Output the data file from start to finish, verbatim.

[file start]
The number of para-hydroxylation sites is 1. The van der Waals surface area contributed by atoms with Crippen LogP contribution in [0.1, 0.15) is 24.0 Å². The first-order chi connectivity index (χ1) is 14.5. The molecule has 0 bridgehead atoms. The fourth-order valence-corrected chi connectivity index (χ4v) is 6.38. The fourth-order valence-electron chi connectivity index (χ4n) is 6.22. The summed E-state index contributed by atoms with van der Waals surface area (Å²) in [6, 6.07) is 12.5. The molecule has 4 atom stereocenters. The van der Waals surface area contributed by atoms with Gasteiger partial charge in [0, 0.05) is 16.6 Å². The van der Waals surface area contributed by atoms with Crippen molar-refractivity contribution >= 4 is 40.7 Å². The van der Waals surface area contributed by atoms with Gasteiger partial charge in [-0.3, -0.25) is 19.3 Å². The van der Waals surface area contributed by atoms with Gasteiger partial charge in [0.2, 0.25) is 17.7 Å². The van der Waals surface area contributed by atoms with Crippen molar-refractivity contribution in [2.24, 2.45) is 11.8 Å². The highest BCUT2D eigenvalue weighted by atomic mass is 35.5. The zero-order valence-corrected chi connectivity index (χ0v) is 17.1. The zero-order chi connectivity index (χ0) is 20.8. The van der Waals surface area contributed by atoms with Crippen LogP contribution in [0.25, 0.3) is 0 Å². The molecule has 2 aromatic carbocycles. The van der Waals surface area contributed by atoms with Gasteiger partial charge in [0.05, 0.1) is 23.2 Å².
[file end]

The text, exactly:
The number of para-hydroxylation sites is 1. The van der Waals surface area contributed by atoms with Crippen LogP contribution in [0.1, 0.15) is 24.0 Å². The first-order chi connectivity index (χ1) is 14.5. The molecule has 0 bridgehead atoms. The fourth-order valence-corrected chi connectivity index (χ4v) is 6.38. The fourth-order valence-electron chi connectivity index (χ4n) is 6.22. The summed E-state index contributed by atoms with van der Waals surface area (Å²) in [6, 6.07) is 12.5. The molecule has 4 atom stereocenters. The van der Waals surface area contributed by atoms with Gasteiger partial charge in [0, 0.05) is 16.6 Å². The van der Waals surface area contributed by atoms with Crippen molar-refractivity contribution >= 4 is 40.7 Å². The van der Waals surface area contributed by atoms with Gasteiger partial charge in [-0.3, -0.25) is 19.3 Å². The van der Waals surface area contributed by atoms with Gasteiger partial charge in [0.2, 0.25) is 17.7 Å². The van der Waals surface area contributed by atoms with Crippen molar-refractivity contribution in [2.24, 2.45) is 11.8 Å². The highest BCUT2D eigenvalue weighted by atomic mass is 35.5. The zero-order valence-corrected chi connectivity index (χ0v) is 17.1. The zero-order chi connectivity index (χ0) is 20.8. The van der Waals surface area contributed by atoms with Crippen LogP contribution in [0.25, 0.3) is 0 Å². The molecule has 2 aromatic carbocycles. The van der Waals surface area contributed by atoms with Gasteiger partial charge in [0.05, 0.1) is 23.2 Å².